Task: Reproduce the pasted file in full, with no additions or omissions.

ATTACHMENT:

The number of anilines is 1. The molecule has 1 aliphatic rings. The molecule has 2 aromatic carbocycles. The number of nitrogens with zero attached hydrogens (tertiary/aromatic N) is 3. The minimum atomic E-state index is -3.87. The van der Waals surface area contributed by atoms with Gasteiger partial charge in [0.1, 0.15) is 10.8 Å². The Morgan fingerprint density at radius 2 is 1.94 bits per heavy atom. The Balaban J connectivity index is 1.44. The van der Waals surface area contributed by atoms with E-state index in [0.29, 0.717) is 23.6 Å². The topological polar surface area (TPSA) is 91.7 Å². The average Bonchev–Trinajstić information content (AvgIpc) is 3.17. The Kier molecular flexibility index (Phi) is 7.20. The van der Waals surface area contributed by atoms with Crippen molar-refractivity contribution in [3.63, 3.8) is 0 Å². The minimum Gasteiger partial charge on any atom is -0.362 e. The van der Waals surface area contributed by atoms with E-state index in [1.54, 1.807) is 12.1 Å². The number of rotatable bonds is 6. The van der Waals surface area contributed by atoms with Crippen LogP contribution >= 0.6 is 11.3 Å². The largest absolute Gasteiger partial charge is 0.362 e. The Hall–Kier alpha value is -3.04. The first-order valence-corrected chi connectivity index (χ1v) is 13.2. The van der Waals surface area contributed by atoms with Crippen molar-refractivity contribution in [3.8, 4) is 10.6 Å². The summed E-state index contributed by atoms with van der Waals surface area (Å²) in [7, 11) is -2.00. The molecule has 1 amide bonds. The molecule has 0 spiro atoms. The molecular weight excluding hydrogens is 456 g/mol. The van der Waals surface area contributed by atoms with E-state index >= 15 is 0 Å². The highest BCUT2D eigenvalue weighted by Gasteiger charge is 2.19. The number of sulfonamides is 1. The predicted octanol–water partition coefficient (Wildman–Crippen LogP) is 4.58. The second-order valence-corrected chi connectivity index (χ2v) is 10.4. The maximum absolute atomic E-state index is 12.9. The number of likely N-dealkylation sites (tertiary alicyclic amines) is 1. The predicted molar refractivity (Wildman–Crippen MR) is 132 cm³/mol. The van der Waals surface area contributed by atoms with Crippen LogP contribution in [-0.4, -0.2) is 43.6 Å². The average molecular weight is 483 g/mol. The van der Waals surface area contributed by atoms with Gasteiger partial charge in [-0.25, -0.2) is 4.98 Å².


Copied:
The number of anilines is 1. The molecule has 1 aliphatic rings. The molecule has 2 aromatic carbocycles. The number of nitrogens with zero attached hydrogens (tertiary/aromatic N) is 3. The minimum atomic E-state index is -3.87. The van der Waals surface area contributed by atoms with Gasteiger partial charge in [0.1, 0.15) is 10.8 Å². The Morgan fingerprint density at radius 2 is 1.94 bits per heavy atom. The Balaban J connectivity index is 1.44. The van der Waals surface area contributed by atoms with E-state index in [0.29, 0.717) is 23.6 Å². The topological polar surface area (TPSA) is 91.7 Å². The average Bonchev–Trinajstić information content (AvgIpc) is 3.17. The Kier molecular flexibility index (Phi) is 7.20. The van der Waals surface area contributed by atoms with Crippen molar-refractivity contribution in [3.63, 3.8) is 0 Å². The minimum Gasteiger partial charge on any atom is -0.362 e. The van der Waals surface area contributed by atoms with E-state index in [1.54, 1.807) is 12.1 Å². The number of rotatable bonds is 6. The van der Waals surface area contributed by atoms with Crippen LogP contribution >= 0.6 is 11.3 Å². The largest absolute Gasteiger partial charge is 0.362 e. The Hall–Kier alpha value is -3.04. The first-order valence-corrected chi connectivity index (χ1v) is 13.2. The van der Waals surface area contributed by atoms with Crippen molar-refractivity contribution in [3.8, 4) is 10.6 Å². The summed E-state index contributed by atoms with van der Waals surface area (Å²) in [7, 11) is -2.00. The molecule has 1 amide bonds. The molecule has 0 spiro atoms. The molecular weight excluding hydrogens is 456 g/mol. The van der Waals surface area contributed by atoms with E-state index >= 15 is 0 Å². The highest BCUT2D eigenvalue weighted by Gasteiger charge is 2.19. The number of sulfonamides is 1. The predicted octanol–water partition coefficient (Wildman–Crippen LogP) is 4.58. The second-order valence-corrected chi connectivity index (χ2v) is 10.4. The maximum absolute atomic E-state index is 12.9. The number of likely N-dealkylation sites (tertiary alicyclic amines) is 1. The predicted molar refractivity (Wildman–Crippen MR) is 132 cm³/mol. The van der Waals surface area contributed by atoms with Crippen LogP contribution in [-0.4, -0.2) is 43.6 Å². The average molecular weight is 483 g/mol. The van der Waals surface area contributed by atoms with Gasteiger partial charge in [-0.25, -0.2) is 4.98 Å².